A 77-year-old Plant City man was sent to the hospital with life-threatening injuries following a hit-and-run on Jap Tucker Road on March 27.
Hillsborough County Sheriff’s Office is asking for help from the public to identify the driver of a hit-and-run that occurred on March 27, which sent a 77-year-old Plant City man to the hospital with life-threatening injuries.
Hugh Lavaughn Gamble — who was identified as the victim of the hit-and-run by his sister Sharon Eichenberger — was walking the approximate block and a half from his home to the nearby Circle K on Sparkman Road when the incident occurred. The sun had set, but the walk would take less than 10 minutes to complete.
Gamble stepped out the front door of his home on Clarkwood Drive and took a right onto Jap Tucker Road. The tall green grass hugging the shoulder was mowed to a coarse strip, making a crude pathway down most of the street. A ditch, in some places merely a shallow dip and in others deep and overgrown by plant life, acted as a barrier between the roadway and the nearby homes. He only had a block and a half to go.
At approximately 8:30 p.m. his short trip came to an abrupt end when a vehicle hit him, breaking his leg in two places and causing the bone to protrude, according to Eichenberger. The car sped off and Gamble lay unmoving in the ditch, hoping that someone would see him and stop.
The beams of a headlight appeared and the incoming car slammed on its brakes. The driver rushed to his aid and called the police. HCSO’s patrol team arrived shortly on the scene. They didn’t know if Gamble had been walking on the road or on the strip of grass beside it when he was hit.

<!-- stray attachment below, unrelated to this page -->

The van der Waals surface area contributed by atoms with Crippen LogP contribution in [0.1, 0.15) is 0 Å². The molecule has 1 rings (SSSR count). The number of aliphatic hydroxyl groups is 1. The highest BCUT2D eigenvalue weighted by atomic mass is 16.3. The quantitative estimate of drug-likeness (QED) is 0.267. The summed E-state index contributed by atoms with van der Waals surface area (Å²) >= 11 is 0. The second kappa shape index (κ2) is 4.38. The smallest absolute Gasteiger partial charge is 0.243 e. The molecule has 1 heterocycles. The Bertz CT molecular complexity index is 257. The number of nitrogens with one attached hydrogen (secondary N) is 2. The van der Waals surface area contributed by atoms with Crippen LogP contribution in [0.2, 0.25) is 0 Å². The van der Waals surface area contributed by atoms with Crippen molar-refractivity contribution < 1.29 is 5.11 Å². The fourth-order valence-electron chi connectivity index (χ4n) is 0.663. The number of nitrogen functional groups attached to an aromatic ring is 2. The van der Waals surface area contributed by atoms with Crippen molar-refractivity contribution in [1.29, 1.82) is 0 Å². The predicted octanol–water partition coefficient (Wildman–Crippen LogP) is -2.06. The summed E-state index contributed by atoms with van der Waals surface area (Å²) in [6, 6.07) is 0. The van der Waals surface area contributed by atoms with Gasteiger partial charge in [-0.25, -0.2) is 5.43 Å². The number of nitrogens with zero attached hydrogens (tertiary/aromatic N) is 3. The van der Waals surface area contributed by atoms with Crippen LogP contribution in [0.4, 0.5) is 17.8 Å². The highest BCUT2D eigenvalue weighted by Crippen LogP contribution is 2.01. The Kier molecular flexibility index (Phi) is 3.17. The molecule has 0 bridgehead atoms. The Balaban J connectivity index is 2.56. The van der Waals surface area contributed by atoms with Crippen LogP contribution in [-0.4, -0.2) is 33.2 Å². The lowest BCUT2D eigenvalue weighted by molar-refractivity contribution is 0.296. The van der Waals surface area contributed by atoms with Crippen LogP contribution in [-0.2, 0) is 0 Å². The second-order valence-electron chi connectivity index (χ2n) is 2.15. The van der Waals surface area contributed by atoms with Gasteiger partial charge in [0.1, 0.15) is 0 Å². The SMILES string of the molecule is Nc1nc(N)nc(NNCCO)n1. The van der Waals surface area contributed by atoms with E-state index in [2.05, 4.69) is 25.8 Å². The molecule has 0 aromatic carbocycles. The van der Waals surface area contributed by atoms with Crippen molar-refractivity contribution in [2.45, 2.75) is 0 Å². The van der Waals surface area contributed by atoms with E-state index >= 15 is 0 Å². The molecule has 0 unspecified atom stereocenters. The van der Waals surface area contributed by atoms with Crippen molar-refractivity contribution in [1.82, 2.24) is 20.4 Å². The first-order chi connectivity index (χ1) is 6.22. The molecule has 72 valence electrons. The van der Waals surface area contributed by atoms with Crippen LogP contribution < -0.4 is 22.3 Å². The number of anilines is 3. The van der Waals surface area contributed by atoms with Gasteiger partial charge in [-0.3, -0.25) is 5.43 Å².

He was taken to Lakeland Regional Health Medical Center and Eichenberger said the doctors rushed to tackle saving his leg. The limb was full of debris and they quickly realized several debridements would be necessary to ensure it was clean before they attempted to work on saving the leg. Eichenberger said before they got the chance to begin Gamble had a heart attack in the emergency room. His heart became the priority and he was rushed into surgery.
“It’s horrible someone would do that, he’s probably going to lose his life over this. The doctors don’t give him much hope,” Eichenberger said. “I think a wrong has been committed and I think someone needs to step up for it.”
Each time he was sent into surgery for his leg, the family was warned with his weak heart there was a chance he wouldn’t pull through. He survived his surgery on Thursday and on Friday they prepped him for another debridement, but his escalating heart rate caused them to pause. Eichenberger said Saturday they went on with the surgery as planned and that evening Gamble coded. He eventually was revived, but now is on life support. His condition only worsened as infection set in the wounded leg leading to its eventual amputation.
He’s been in the hospital now for 16 days and his family has been there every step of the way. Eichenberger and her sister are the only siblings Gamble has left. His three children still live with him at his home and they are deciding what to do.
“He’s just endured so much, so much,” Eichenberger said. “He has a very long road ahead of him if he even survives… I don’t care if somebody was doing drugs, if they were high or drinking or an illegal alien that didn’t have a license or if they didn’t have insurance and they didn’t want to stop, it was just wrong to leave a human being laying on the side of the road.”
HCSO said there is no vehicle description or known witnesses of the accident at this time. Deputies did a thorough check, but there is no surveillance video documenting the incident. If anyone has information regarding the hit-and-run they are asked to contact HCSO at 813-247-8200 or Crime Stoppers at 1-800-873-8477.